Faubourgs Tremé and Marigny Are French Quarter Neighbors Rich in History and Architecture
Top two Faubourg Marigny images by Alexey Sergeev, bottom image courtesy Louisiana Department of Culture Recreation and Tourism
The historic Faubourgs Marigny and Tremé sit just beyond the French Quarter like old Parisian quartiers. Faubourg, literally “false town,” is the traditional French word for a suburb outside the walls of the city, still governed by the larger metropolis. Fashionable Esplanade Avenue, once the city commons, is the dividing line between the French Quarter and Marigny and between Marigny and Tremé, while the “Street of the Fortifications” or Rue des Remparts–now Rampart–divides the Vieux Carré from the Faubourg Tremé.
Both New Orleans neighborhoods were born at the turn the 19th century. Bernard Philippe de Marigny de Mandeville inherited his father’s plantation just below the city gates in 1800 at the age of 15. On reaching his majority six years later he at once had it subdivided. Marigny’s development was immediately popular. He spent most of 1806 and 1807 at the office of notary Narcisse Broutin selling sixty-foot lots or emplacements to prospective homebuilders. On the Rampart side of the French Quarter, Claude Tremé by marriage and inheritance came into possession of an ancient tilery and brickyard dating to the early French colonial period. The principal residence on it dated to the 1720s. By 1800 Tremé had begun to subdivide and sell the property. In 1810 the city of New Orleans acquired the remainder and resold the lots to residential buyers.
It was in these village-like settings that French-speaking free people of color, working class whites, and immigrants settled in the Ante Bellum period. On crooked extensions of French Quarter streets like Bourbon and Chartres, Dauphine and Royal, they placed their cottages close to the banquettes or sidewalks, the high slate rooftops reflecting the city’s heritage of French-style framing. Creole cottages and long, narrow “shotgun” houses still dot the streets of the Faubourgs, along with an occasional bungalow, and in Marigny, a few large warehouses close to the river.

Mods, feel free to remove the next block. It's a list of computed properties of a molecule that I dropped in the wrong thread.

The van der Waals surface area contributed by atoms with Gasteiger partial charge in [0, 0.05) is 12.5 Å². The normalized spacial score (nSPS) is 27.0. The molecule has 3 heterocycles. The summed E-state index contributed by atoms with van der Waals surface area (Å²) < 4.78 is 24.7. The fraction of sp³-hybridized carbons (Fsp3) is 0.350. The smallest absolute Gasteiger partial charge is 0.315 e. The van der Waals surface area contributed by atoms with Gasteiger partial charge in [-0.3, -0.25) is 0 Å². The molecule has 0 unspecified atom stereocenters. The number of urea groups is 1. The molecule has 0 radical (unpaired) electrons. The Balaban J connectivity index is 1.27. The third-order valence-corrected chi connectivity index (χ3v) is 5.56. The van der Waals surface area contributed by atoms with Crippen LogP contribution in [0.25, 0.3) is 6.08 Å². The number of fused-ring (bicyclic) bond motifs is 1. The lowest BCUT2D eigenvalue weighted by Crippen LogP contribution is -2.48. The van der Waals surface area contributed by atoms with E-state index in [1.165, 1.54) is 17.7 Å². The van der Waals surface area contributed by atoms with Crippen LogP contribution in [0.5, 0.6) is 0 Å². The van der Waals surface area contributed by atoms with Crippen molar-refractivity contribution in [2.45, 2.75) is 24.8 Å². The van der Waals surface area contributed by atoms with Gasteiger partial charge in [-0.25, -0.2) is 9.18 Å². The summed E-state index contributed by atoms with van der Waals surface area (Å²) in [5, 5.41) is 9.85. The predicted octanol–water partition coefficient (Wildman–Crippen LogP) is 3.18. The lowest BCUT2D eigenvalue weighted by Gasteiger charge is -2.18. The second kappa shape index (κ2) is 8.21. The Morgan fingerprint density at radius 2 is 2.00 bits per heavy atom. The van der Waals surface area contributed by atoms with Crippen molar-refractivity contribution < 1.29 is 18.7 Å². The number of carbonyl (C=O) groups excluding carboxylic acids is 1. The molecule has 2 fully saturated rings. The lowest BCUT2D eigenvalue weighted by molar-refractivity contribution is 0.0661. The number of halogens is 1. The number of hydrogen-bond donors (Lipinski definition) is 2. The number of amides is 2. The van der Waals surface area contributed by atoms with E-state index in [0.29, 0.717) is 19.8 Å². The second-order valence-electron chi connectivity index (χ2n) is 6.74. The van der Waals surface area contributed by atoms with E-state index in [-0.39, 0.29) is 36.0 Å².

On the zigzag extension of Bourbon St. as it enters the Marigny from Esplanade Avenue, free man of color and builder Jean Louis Dolliole in 1819 began a cottage for his mother-in-law. He placed it at the angle where the street changed its name to “Bagatelle,” now Pauger. The pie-shaped lot carved into the point of the pentagon formed by the streets there had a telling effect on his rooftop. Its curious slopes and the rooftop “pan” tiles are well worth a photo–if you can see through the trees on the banquette. Across the street is another attractive “house in the bend of Bourbon Street.” Built in the 1820s, it features the neighborhood’s first known center hall residence, a narrow, almost timid departure from the prevailing custom of building hall-less cottages.
An open square made a focal and meeting point for each community. Tremé’s fabled Congo Square, where African songs and drumbeats attracted both slave and free populations for Sunday dancing, is now renamed at Rampart and St. Peter St. Families gathered at Washington Square in Marigny to stroll their babies in carriages, picnic, and listen to parade music. The spires of numerous nearby Catholic churches such as Tremé’s handsome St. Augustine and Sts. Peter and Paul in the Marigny attest to the faith of Creole society, both white and African-American. They also catered to the immigrant populations of French, Irish and German Catholics who found their way to the Faubourgs where families could afford to rent one side of a double cottage.